King Charles and Camilla, Queen Consort's Coronation Invitation Revealed: Look!

The coronation is set to be held on May 6.

King Charles and Camilla, Queen Consort's coronation guests are in for a special invitation. On Tuesday, the official invitation for the May 6 ceremony -- which will go out to 2,000 people -- was revealed.

True to form, and tradition, the invitation, designed by Andrew Jamieson, has symbols of Charles and Camilla's new roles in the monarchy. 

Jamieson is a heraldic artist and manuscript illuminator, who is also a Brother of the Art Workers’ Guild, which Charles is an honorary member of. 

The top of the invitation reads: The Coronation of Their Majesties King Charles III & Queen Camilla By Command of the King The Earl Marshall is Directed to Invite." The middle portion of the invitation is left blank, where the guest's name will be.

Below are the details of the ceremony, which reads: "To Be Present at The Abbey Church of Westminster of the 6th Day of May 2023. 

The official invitation was originally hand-painted with watercolor, and the design -- featuring the Coronation Emblem -- will be reproduced and reprinted on recycled card with gold foil detailing.

Royal Communications

Charles and Camilla's invitation includes artwork that adds a personal touch and nod to their roles as king and queen consort. 

According to the release, "Central to the design is the motif of the Green Man, an ancient figure from British folklore, symbolic of spring and rebirth, to celebrate the new reign. The shape of the Green Man, crowned in natural foliage, is formed of leaves of oak, ivy and hawthorn, and the emblematic flowers of the United Kingdom."

"The British wildflower meadow bordering the invitation features lily of the valley, cornflowers, wild strawberries, dog roses, bluebells, and a sprig of rosemary for remembrance, together with wildlife including a bee, a butterfly, a ladybird, a wren and a robin. Flowers appear in groupings of three, signifying The King becoming the third monarch of his name."

It continues about the design, "A lion, a unicorn and a boar – taken from the coats of arms of Their Majesties -- can be seen amongst the flowers. Her Majesty’s arms are now enclosed by the Garter, following her installation as a Royal Lady of the Order of the Garter last summer."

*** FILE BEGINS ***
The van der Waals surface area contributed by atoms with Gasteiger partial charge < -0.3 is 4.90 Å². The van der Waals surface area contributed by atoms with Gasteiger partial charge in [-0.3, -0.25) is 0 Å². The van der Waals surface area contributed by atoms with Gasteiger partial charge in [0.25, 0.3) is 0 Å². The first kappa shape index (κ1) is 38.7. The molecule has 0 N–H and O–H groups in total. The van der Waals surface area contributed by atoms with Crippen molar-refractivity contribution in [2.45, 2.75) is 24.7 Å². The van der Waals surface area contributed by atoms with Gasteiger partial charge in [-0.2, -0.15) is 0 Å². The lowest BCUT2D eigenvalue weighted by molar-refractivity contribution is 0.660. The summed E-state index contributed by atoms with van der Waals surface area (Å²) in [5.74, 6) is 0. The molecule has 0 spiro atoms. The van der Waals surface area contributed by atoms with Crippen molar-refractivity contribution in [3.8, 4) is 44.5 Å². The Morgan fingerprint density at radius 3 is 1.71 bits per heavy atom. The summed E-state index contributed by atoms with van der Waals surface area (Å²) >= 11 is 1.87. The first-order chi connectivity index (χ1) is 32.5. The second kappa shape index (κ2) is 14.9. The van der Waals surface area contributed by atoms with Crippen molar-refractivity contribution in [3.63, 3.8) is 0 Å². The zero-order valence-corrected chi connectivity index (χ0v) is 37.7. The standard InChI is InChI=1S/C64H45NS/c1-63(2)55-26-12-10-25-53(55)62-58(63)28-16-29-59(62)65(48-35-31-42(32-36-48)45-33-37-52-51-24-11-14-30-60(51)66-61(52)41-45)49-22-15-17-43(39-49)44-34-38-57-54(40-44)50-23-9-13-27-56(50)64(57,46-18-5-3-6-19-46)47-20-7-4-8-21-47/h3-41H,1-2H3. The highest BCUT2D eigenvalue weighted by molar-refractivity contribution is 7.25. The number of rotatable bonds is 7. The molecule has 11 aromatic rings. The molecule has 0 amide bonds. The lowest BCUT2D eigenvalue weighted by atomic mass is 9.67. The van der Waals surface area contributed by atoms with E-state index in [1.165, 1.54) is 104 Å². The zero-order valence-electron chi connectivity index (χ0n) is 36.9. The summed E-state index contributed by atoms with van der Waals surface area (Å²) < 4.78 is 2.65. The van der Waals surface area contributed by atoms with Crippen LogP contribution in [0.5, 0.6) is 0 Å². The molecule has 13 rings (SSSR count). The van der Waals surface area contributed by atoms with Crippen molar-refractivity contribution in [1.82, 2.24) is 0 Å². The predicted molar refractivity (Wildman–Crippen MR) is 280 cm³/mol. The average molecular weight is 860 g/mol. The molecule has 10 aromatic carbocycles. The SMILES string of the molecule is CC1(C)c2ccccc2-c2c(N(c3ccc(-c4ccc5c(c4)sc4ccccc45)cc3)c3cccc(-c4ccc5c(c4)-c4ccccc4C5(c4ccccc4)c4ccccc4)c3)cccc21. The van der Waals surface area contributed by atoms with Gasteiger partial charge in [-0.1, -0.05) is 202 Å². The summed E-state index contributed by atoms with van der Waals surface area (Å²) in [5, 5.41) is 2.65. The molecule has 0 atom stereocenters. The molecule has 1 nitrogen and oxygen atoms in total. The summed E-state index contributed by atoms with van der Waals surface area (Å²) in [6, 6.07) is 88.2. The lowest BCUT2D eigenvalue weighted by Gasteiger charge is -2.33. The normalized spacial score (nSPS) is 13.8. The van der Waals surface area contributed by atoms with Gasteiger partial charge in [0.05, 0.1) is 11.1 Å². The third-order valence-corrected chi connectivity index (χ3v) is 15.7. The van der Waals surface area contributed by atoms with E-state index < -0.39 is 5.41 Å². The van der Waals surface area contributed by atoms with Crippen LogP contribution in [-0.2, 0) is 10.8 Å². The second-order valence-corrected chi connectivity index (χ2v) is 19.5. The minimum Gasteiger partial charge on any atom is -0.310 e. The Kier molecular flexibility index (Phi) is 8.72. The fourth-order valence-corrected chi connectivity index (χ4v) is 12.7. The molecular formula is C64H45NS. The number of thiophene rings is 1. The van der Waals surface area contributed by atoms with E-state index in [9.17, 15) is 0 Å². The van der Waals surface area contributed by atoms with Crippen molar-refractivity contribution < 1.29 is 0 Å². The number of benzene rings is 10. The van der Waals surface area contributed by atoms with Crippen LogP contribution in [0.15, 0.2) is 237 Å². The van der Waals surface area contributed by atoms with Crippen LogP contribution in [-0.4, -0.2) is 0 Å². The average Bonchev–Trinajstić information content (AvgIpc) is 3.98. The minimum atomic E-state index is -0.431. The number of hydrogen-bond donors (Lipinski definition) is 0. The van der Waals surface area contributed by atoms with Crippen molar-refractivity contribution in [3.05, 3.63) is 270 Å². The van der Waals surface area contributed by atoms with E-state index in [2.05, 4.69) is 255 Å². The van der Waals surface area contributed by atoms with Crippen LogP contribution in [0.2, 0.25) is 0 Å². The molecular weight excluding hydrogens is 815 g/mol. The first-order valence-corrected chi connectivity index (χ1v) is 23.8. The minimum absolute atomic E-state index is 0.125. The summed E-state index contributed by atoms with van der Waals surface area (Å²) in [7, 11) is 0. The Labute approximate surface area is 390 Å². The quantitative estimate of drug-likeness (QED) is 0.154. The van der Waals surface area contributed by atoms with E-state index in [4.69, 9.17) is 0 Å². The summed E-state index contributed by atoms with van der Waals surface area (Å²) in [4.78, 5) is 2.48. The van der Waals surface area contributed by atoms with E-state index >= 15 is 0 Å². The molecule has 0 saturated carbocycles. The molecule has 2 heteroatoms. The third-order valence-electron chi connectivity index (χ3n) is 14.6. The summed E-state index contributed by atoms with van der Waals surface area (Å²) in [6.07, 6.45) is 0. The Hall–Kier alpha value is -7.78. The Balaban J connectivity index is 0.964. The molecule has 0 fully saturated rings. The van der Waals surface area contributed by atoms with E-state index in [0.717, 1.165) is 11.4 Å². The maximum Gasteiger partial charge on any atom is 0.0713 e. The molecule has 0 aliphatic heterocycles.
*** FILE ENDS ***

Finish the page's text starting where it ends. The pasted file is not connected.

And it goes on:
As if the invitation weren't enough, Charles and Camilla released a new official photograph to commemorate the special occasion. In the picture, the king and queen consort smile as they lock arms and stand next to each other in coordinating blue outfits. 

Hugo Burnand

The picture, taken by Hugo Burnand, was captured in March inside of the Blue Drawing Room at Buckingham Palace.

Details surrounding the coronation have been scarce. However, the role of one of Charles' grandchildren has been revealed. On Tuesday, it was announced that Prince William and Kate Middleton's 9-year son, Prince George, will be one of the eight Pages of Honour, chosen to attend the service.

George will serve as one of his grandfather's pages, alongside Lord Oliver Cholmondeley, Master Nicholas Barclay and Master Ralph Tollemache.

Camilla will also keep it in the family as her grandsons, Master Gus and Master Louis Lopes and Master Freddy Parker Bowles, will serve next to her great-nephew, Master Arthur Elliot.

So far, none of Charles' other grandchildren, including George's siblings, Princess Charlotte and Prince Louis, or Prince Harry and Meghan Markle's children, Archie and Lilibet, have been announced to have roles in the ceremony. 

On Tuesday, a source close to the royal family told ET that while Charles may "very well" want Harry and Meghan to attend, the royal family is worried about their attendance taking away from his big day.

"The big concern is the chaos that could overshadow the coronation if they attend," the source said. "No one wants to see the focus taken away from King Charles with the press focused on Harry and Meghan and past family squabbles."

The source added, "The fear is -- if they do come -- more private matters could be made public, so efforts are being made to prevent that."